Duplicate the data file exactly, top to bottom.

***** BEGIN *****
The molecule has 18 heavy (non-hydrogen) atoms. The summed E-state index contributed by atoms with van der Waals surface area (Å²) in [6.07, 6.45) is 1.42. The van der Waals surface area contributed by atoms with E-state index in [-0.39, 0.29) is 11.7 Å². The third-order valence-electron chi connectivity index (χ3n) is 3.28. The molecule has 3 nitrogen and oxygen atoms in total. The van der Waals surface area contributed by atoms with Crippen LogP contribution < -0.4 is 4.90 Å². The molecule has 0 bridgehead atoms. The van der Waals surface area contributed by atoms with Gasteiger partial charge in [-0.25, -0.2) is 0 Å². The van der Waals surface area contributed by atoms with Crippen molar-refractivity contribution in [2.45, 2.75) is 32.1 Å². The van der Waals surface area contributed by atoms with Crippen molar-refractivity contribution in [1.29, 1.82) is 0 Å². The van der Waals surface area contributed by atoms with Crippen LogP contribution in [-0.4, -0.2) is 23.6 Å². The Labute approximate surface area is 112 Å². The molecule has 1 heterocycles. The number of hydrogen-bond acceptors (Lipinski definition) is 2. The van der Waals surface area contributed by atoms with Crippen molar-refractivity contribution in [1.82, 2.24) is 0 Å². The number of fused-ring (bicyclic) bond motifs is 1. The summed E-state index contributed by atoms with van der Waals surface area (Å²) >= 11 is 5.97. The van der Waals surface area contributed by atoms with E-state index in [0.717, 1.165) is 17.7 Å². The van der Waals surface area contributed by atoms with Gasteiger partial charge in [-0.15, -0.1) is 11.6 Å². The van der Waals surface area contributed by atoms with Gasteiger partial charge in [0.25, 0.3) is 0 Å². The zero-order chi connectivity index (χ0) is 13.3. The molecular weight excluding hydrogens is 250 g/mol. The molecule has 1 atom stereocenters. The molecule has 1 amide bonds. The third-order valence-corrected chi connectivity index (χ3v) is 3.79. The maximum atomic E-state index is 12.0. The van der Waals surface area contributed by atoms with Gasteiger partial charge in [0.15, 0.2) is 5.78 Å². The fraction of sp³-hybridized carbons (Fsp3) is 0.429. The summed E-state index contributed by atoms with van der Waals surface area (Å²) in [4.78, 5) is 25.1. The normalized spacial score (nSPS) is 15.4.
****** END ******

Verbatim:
The molecule has 18 heavy (non-hydrogen) atoms. The summed E-state index contributed by atoms with van der Waals surface area (Å²) in [6.07, 6.45) is 1.42. The van der Waals surface area contributed by atoms with E-state index in [-0.39, 0.29) is 11.7 Å². The third-order valence-electron chi connectivity index (χ3n) is 3.28. The molecule has 3 nitrogen and oxygen atoms in total. The van der Waals surface area contributed by atoms with Crippen LogP contribution < -0.4 is 4.90 Å². The molecule has 0 bridgehead atoms. The van der Waals surface area contributed by atoms with Gasteiger partial charge in [-0.25, -0.2) is 0 Å². The van der Waals surface area contributed by atoms with Crippen molar-refractivity contribution in [2.45, 2.75) is 32.1 Å². The van der Waals surface area contributed by atoms with Crippen molar-refractivity contribution in [1.29, 1.82) is 0 Å². The van der Waals surface area contributed by atoms with Crippen LogP contribution in [-0.4, -0.2) is 23.6 Å². The Labute approximate surface area is 112 Å². The molecule has 1 heterocycles. The number of hydrogen-bond acceptors (Lipinski definition) is 2. The van der Waals surface area contributed by atoms with Crippen molar-refractivity contribution in [1.82, 2.24) is 0 Å². The number of fused-ring (bicyclic) bond motifs is 1. The summed E-state index contributed by atoms with van der Waals surface area (Å²) >= 11 is 5.97. The van der Waals surface area contributed by atoms with E-state index in [0.717, 1.165) is 17.7 Å². The van der Waals surface area contributed by atoms with Gasteiger partial charge in [-0.15, -0.1) is 11.6 Å². The van der Waals surface area contributed by atoms with Gasteiger partial charge in [0.25, 0.3) is 0 Å². The zero-order chi connectivity index (χ0) is 13.3. The molecular weight excluding hydrogens is 250 g/mol. The molecule has 1 atom stereocenters. The molecule has 1 amide bonds. The third-order valence-corrected chi connectivity index (χ3v) is 3.79. The maximum atomic E-state index is 12.0. The van der Waals surface area contributed by atoms with Gasteiger partial charge in [0.15, 0.2) is 5.78 Å². The fraction of sp³-hybridized carbons (Fsp3) is 0.429. The summed E-state index contributed by atoms with van der Waals surface area (Å²) in [4.78, 5) is 25.1. The normalized spacial score (nSPS) is 15.4.